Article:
- By weight, you can substitute teff, buckwheat, or chestnut flour (all of which have stronger flavors). Or try subbing sorghum flour, which will have a slightly sandier texture.
- Sweet rice flour helps the cookies hold together and creates a smooth texture, like all-purpose flour would.
- You can substitute Bob's Red Mill 1 to 1 gluten-free flour, which is made with sweet rice flour, or try cassava flour.
- Tapioca flour adds chew and keeps the cookie middles soft.
- You can try subbing arrowroot starch.
How to Make Gluten-Free Chocolate Chip Cookies
A few key techniques make these cookies extra-special.
- This recipe makes 15-20 cookies and takes 30 minutes of prep time, 30 minutes to let the dough sit, and 10 minutes to bake. All you need is a bowl, a spoon, and a baking sheet!
- The recipe can be doubled if you need more cookies!
- No mixer required here! The melted browned butter is simply stirred with the other ingredients.
- The dough can be made and scooped ahead of time and chilled or frozen until ready to bake. The baked cookies keep beautifully for up to 3 days.
These oat & rice flour chocolate chip cookies can be made ahead for fresh, gooey cookies whenever the whim strikes. Chilling the dough for at least several hours results in cookies that are extra-thick and chonky because it allows the flours to absorb more moisture. Here's how to do it:
- Make the dough as directed, then let sit until firm enough to scoop (or chill for a few minutes to speed this up).
- Scoop the dough into balls using a cookie scoop, place the dough balls on a small baking sheet lined with parchment, and chill until firm, about 1 hour.
- Transfer the cold dough balls into a container and chill for up to a week or so. Or freeze for up to several months.
- When you’re ready to bake, just plop the dough balls on a cookie sheet as directed, top with flaky salt, and bake. They may need a bit longer in the oven if they're been chilled or frozen.
Troubleshooting & Tips for the Best Gluten-Free Cookies
Cookies are at once one of the simplest treats to bake and one of the most sensitive. Here are a few tips to ensure gluten-free chocolate chip cookie bliss.
Measure for measure
Accurate measuring is crucial for cookies. Too much flour will lead to thick, dry cookies, and not enough will lead to thin, greasy ones. For best results, weigh your ingredients with a food scale. This is the one I use.
When measuring by volume, use the dip and sweep method for flours: fluff up your flour, dip in your dry measuring cup, and use a flat butter knife or small offset spatula to sweep away the excess so that the flour is level with the cup. For brown sugar, pack it well into the cup; it should mostly hold the shape of the cup when turned out into the mixing bowl.
Bake off a single test cookie before baking the full batch. I like to use a small baking sheet that came with my toaster oven and a small piece of parchment. This way you can adjust the rest of the dough or the oven temperature and you didn't just ruin the whole batch!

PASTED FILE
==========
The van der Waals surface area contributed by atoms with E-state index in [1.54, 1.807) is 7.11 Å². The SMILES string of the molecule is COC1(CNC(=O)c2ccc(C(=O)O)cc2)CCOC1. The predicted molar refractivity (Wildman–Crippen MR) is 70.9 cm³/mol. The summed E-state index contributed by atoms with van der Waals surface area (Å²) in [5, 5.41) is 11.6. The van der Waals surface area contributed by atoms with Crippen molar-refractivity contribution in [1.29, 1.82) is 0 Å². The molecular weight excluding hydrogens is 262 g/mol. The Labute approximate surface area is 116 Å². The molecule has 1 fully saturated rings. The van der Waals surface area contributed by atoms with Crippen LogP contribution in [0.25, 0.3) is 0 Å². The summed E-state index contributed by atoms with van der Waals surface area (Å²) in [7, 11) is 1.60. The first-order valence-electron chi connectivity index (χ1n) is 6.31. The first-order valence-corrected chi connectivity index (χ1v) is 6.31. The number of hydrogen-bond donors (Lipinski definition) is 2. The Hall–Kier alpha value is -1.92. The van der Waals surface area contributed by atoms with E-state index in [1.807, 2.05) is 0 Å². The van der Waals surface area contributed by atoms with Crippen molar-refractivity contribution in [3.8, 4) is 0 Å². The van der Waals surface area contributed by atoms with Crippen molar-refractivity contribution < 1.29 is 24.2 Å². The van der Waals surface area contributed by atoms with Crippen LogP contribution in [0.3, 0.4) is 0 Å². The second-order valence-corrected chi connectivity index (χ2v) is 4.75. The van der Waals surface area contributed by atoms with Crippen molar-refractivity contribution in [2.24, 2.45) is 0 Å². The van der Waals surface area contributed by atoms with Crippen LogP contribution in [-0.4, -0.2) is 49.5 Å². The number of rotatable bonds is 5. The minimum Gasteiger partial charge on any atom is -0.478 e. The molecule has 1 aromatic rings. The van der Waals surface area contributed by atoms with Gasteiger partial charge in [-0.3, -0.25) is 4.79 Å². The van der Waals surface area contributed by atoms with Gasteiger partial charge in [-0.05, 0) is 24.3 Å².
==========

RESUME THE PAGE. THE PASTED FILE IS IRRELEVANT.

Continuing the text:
Here are some common cookie troubles and how to rectify them:
- The cookies spread too much.
- Add a tablespoon of two more flour to the remaining cookie dough, and/or increase the oven temperature by 25-50 degrees.
- The cookies didn't spread enough.
- Lower the oven temperature by 25-50 degrees and/or flatten the dough balls before baking them. Next time you make them, use a little less flour.
Make sure your oven is actually the temperature it claims to be! Most ovens don't run true to temperature (mine runs about 50 degrees cold), so do yourself a favor and invest in an oven thermometer. Your cookies are worth it!
If your oven is too cold, your cookies will spread too thin, and will overbake in the centers before the edges show signs of doneness. Too hot, and the cookies' outsides will firm up before they have a chance to spread; the outside will be overdone before the innards get a chance to cook.
Timing is everything
Pull the cookies from the oven when they look underbaked. The edges should be just starting to color, while the tops should be puffed and soft, collapsing when you touch them gently with a fingertip.
Use rimless cookie sheets and parchment paper so you can effortlessly whisk all the cookies off the sheet and onto a cooling rack to stop the cooking. The cookies' residual heat will bake them fully. Much of the softness of hot cookies comes from the melted butter and chocolate, both of which become solid at room temperature. The properly baked cookie will stay soft in the center when cooled.
Gluten-Free Chocolate Chip Cookies for Everyone
This recipe is friendly to many different food sensitivities. Here how to adapt the recipe for your own needs:
- Gluten-Free Dairy-Free Chocolate Chip Cookies: use vegan butter in place of the dairy butter, such as Miyoko's cultured butter. Take care when browning the vegan butter so it doesn't burn.
- Coconut Sugar Chocolate Chip Cookies: omit the sugars and use the same amount of coconut sugar by weight. The dough will feel a little thicker, but the cookies will bake up exactly the same. The molasses flavor of the coconut sugar plays beautifully with the brown butter.